Milan, the financial and design hub of Italy, plays a central role in the Starbucks creation story. Schultz was working as head of marketing for the company in 1983 when he traveled to Italy for a trade show and discovered the city’s espresso bars. The concept—a place where coffee was the main event—barely existed at the time in the U.S. Starbucks, with its four stores, was primarily a coffee roaster. Schultz went home and pitched to his bosses the idea of re-creating the company in the image of the Milanese coffee bars. They didn’t bite, so Schultz left to start his own—Il Giornale, named after Milan’s daily newspaper. When Starbucks went on the market in 1987, Schultz pulled together $3.8 million from investors and bought it.
Bringing Italian coffee culture to the U.S. was not enough for Schultz; he always dreamed of bringing Starbucks to Italy. As early as 1998 he had it in his sights, telling The New Yorker that to open in the country would be “to climb Mount Everest.” At the time he said it would be at least a year before he made his move. In the end it was closer to 20. The company announced in February that its first location in Italy will be a Roastery in Milan’s old central post office building. It’s scheduled to open in 2018, to be followed by regular Starbucks branches.
Starbucks has conquered most of Europe, but the delay in entering Italy is partly a reaction to the country’s unique coffee culture. Italians drink most of their coffee in the form of espresso—a quick shot that just coats the mouth—while standing at the bar in one of the country’s 150,000 cafés. Andrea Illy, president of the Italian company that bears his family’s name, says that in Italy coffee is consumed as a tiny concentrate, not a hot beverage. “It’s something you drink for physiological properties,” he says. “It doesn’t feed you. It’s an elixir.”
If you want to give yourself away as a tourist, order a cappuccino in the afternoon. “You’re not supposed to drink milk after lunch,” says Paola Bay, a fashion industry veteran who is advising Starbucks on the Roastery here. “That would be madness.”
Bay, a Milan native who now lives in London, takes me to a few of the city’s coffee bars, including Marchesi and Cova. As a sign of how important they are culturally, the Prada Group and LVMH recently invested in the brands. Bay thinks Starbucks will do well in Milan, that the Milanese will order frappuccinos and other novelties exported from the U.S. that they can’t get at an Italian coffee bar.
This is the strange full circle of Starbucks opening in Italy: The company found inspiration in Milan, Americanized it, and is now bringing its Americanized version back to the city. Schultz had “a deep passion for that intimate Italian coffee shop, that authentic experience,” says Christine Day, an early company executive who stayed for two decades, “but the challenge of growth led the company to become known for the innovation of new products, not the Italian coffee shop.” In short, if it were possible to memorialize a person with an eternal cup of coffee on his tombstone, Schultz would no doubt request a macchiato. But history will likely assign him a frappuccino.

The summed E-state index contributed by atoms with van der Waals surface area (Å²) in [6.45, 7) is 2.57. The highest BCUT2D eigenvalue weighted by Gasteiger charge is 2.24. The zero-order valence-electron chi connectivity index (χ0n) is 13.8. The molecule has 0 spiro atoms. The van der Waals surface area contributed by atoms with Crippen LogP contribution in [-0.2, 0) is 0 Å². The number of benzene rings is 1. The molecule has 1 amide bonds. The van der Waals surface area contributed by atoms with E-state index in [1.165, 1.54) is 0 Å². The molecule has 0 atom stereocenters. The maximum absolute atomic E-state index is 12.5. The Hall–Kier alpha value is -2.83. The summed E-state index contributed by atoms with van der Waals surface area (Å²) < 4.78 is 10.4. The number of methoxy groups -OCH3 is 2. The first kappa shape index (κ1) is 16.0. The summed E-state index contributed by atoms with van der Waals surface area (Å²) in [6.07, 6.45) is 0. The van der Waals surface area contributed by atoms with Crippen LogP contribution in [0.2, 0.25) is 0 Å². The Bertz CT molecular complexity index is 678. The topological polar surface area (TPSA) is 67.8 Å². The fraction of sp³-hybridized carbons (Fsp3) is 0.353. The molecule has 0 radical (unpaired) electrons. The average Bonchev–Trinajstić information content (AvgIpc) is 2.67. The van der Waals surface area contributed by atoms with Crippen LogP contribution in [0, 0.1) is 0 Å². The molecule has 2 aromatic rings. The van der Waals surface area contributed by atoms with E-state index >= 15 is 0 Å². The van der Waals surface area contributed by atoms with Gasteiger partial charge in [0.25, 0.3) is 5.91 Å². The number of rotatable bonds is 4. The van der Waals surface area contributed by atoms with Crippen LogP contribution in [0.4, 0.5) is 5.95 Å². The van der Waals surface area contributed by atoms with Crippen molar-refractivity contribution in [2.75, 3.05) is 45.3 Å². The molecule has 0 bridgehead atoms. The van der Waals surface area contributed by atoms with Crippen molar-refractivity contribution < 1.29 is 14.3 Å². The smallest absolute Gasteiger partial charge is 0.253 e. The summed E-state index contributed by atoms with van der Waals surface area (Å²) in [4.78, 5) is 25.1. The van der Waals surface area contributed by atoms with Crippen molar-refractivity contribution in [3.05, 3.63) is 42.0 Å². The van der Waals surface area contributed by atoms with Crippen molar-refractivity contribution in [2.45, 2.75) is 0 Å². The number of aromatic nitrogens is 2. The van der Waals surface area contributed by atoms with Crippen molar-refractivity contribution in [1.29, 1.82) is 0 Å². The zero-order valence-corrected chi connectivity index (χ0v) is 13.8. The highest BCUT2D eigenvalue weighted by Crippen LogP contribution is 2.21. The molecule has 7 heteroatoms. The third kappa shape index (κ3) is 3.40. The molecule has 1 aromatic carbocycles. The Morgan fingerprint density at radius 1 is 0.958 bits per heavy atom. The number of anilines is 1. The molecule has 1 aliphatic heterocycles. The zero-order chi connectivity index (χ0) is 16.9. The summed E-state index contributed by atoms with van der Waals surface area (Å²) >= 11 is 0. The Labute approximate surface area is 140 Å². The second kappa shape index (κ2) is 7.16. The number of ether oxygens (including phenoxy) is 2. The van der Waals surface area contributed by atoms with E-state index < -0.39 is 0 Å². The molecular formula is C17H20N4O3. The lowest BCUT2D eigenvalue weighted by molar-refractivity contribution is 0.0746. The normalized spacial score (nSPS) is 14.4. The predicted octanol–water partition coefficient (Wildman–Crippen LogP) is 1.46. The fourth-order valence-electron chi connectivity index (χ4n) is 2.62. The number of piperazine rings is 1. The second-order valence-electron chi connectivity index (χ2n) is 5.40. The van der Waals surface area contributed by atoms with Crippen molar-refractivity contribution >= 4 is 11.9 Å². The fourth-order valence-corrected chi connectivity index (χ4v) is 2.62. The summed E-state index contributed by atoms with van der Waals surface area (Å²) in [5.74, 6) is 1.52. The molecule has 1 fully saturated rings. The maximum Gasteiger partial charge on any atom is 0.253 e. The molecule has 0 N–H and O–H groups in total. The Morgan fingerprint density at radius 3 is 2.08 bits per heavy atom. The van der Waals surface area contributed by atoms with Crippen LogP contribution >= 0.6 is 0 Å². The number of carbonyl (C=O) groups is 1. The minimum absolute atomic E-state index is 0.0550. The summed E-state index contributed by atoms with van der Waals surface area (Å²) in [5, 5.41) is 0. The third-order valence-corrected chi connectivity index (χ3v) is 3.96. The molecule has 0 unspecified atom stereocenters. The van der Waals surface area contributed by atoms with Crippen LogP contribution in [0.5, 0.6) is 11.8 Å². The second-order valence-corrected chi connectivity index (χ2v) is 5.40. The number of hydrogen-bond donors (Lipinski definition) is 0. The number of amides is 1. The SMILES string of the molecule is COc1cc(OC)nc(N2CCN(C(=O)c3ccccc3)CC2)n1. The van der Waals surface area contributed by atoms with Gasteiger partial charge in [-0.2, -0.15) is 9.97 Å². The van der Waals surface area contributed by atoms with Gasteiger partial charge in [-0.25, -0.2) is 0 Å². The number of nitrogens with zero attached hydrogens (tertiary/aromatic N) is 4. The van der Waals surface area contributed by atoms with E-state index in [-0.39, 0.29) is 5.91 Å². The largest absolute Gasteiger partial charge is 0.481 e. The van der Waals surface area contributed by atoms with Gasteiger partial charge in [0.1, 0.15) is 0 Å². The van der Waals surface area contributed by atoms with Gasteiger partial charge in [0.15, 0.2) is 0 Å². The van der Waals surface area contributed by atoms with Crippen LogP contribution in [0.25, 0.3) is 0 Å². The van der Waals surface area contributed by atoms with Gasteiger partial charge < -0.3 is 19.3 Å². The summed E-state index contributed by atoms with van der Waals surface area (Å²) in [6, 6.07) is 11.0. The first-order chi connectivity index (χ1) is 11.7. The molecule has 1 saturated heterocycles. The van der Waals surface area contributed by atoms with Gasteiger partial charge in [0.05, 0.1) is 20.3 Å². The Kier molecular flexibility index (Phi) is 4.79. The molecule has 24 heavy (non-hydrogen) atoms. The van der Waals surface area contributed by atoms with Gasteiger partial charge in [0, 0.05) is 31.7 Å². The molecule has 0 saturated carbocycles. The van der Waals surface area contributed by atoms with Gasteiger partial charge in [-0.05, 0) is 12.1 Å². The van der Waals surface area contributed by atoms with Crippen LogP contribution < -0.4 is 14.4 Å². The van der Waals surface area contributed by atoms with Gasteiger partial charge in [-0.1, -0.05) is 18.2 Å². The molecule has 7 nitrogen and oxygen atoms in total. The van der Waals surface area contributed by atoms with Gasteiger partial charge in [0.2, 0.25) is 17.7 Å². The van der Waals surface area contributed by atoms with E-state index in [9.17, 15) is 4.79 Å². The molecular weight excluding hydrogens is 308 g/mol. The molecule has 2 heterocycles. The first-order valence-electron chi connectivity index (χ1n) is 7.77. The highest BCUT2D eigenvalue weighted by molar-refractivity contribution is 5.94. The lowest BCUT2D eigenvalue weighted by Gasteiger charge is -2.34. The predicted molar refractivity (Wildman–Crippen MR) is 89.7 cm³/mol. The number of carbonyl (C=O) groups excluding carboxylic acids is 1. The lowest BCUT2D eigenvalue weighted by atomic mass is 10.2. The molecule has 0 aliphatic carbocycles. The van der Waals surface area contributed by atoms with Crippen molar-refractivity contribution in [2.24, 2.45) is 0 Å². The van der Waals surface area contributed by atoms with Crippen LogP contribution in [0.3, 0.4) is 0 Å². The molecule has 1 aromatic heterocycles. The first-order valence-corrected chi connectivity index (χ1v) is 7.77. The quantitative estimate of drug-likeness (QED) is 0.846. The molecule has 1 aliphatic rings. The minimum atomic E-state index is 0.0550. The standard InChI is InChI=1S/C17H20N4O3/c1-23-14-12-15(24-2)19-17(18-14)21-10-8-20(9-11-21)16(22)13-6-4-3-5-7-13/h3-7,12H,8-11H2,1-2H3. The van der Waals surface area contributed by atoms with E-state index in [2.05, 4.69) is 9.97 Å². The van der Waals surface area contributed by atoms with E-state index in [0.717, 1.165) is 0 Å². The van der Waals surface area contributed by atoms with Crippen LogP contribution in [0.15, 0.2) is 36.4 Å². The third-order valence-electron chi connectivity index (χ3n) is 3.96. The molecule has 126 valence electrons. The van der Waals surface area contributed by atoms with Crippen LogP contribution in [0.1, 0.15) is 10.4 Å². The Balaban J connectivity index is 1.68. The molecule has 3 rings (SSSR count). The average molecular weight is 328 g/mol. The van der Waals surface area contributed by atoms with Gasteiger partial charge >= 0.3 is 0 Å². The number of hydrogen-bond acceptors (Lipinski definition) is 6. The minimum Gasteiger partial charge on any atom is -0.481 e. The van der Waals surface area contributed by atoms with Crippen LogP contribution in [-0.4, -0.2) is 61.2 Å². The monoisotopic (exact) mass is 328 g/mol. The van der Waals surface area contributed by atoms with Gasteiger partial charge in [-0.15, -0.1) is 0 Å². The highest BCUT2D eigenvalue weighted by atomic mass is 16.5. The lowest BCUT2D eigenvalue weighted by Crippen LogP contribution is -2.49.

The Roastery and Reserve: An Introduction
To combat artisanal coffee startups, Starbucks is launching two new lines of retail stores and a new brand of premium beans. The first will be massive, ultraluxurious palaces called the Roastery; the second—smaller versions of the Roastery—will be called Reserve. (A Reserve-branded bar will also be added to some existing Starbucks.) Finally, the premium beans will also be branded Reserve.
- 20 to 30: The number of projected Roastery locations. The first, and so far, only, opened in Seattle in December 2014.
- 15,000 square feet: The size of the first Roastery. The one planned for Chicago will be nearly three times as large as that.
- $20: The average a visitor spends at the Roastery, vs. $5 at a typical Starbucks.
- 1,000: The number of Reserve stores the company is projecting. They will be twice the size of a typical Starbucks.
- $3 million: The expected annual sales of a Reserve store, twice that of the typical Starbucks store.
- 20%: The percentage of Starbucks’ stores that will eventually include a “Reserve” bar with higher-priced options.
A version of this article appears in the June 15, 2017 issue of Fortune. We’ve included affiliate links in this article. Click here to learn what those are.